Tuesday, March 17, 2015

Got Words?

I bought my first thesaurus from a Scholastic book order when I was in third grade. A paperback version of Roget's Thesaurus with a red cover and 572 pages. I still have it. The pages have yellowed and the well-worn cover is tattered and taped; in fact, it's practically falling apart it's been used so much, but even though I bought a newer copy of Roget's Super Thesaurus a few years ago, I just can't seem to get rid of my old one. It feels like an old friend. Every time I've needed to find just the right word, my little red thesaurus has come through for me. But I have to admit that in all the years I've owned my thesaurus, I have never once wondered about the man who created it.

The Man Who Made Lists by Joshua Kendall is a fascinating biography about Peter Mark Roget, the creator of my little red thesaurus. From childhood, Roget loved to classify and order things:  plants, animals, systems, and words. It's how he coped with life's messy chaos, and his own loneliness and anxiety. Extremely intelligent, Roget became a physician, practiced medicine, was a popular lecturer, wrote several scholarly papers on optics, electricity, chemistry, physiology, and even the slide rule. And he kept lists of words. A lifetime of words that, in 1852, he published as Roget's Thesaurus of English Words and Phrases Classified and Arranged so as to Facilitate the Expression of Ideas and Assist in Literary Composition. He was 73. He continued to "tinker with" his masterpiece until his death in 1869, overseeing the publication of twenty-eight editions in his lifetime alone. What an amazing legacy. I, for one, don't know what I would do without mine.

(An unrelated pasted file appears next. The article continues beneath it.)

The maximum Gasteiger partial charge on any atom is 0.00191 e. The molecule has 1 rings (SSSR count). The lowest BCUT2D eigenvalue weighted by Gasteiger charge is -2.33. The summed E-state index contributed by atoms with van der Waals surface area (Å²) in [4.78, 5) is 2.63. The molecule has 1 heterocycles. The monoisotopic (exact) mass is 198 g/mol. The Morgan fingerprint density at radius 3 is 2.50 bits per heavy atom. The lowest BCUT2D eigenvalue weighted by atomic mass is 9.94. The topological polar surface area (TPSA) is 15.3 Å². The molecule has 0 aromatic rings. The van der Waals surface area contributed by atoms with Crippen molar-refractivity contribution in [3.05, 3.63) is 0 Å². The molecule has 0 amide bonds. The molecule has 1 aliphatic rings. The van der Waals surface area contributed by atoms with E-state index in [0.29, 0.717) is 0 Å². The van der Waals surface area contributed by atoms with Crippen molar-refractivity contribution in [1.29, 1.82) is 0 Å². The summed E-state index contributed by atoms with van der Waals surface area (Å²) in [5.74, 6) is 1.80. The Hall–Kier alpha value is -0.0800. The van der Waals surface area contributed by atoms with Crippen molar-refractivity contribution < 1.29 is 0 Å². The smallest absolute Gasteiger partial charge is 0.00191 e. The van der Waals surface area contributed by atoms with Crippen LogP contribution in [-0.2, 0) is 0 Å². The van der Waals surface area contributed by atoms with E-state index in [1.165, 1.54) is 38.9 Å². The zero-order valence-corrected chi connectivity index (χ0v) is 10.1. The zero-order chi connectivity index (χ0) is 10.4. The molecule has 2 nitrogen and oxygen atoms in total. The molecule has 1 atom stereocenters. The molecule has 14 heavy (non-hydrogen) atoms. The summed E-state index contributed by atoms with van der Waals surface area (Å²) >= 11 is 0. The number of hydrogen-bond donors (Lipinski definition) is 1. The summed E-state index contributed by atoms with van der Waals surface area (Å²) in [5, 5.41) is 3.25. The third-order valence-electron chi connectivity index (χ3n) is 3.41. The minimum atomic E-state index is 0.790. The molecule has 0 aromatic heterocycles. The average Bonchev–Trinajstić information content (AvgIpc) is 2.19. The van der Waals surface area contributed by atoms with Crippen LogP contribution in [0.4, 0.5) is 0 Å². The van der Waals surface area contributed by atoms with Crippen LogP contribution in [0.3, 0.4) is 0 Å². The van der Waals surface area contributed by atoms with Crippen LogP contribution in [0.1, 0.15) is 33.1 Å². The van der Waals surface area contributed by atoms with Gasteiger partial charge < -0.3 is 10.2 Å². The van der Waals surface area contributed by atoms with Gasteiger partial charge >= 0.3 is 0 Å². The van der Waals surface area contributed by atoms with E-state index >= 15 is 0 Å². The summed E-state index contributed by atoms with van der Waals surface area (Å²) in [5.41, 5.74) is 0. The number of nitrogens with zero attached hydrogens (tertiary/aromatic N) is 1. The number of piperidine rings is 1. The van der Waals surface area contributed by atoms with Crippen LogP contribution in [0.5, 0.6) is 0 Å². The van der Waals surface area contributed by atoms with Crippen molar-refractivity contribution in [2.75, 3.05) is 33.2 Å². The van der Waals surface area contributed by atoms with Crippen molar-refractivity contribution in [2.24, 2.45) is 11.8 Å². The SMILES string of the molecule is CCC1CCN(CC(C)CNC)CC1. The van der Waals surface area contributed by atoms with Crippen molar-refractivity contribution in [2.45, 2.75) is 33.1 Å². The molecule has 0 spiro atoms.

About this wonderful book of words, Peter Mark Roget wrote:
"We seek in vain the words we need...The appropriate terms, notwithstanding our utmost efforts, cannot be conjured up at will. Like 'spirits from the vasty deep', they come not when we call; and we are driven to the employment of a set of words and phrases either too general or too limited, too strong or too feeble, which suit not the occasion, which hit not the mark we aim at."
"In every process of reasoning, language enters as an essential element. Words are the instruments by which we form all our abstractions, but which we fashion and embody our ideas, and by which we are enabled to glide along a series of premises and conclusions... It is on this ground that the present work founds a claim to utility."

Happy Reading!


  1. What a cool book! I love words and a good thesaurus too, but I never would have thought to look for a book about Roget himself.

    1. It was a fluke that I even found this book...but I'm glad I did.

  2. Love the story about your first thesaurus. My first Spanish-English dictionary (from 3rd grade) is held together by tape.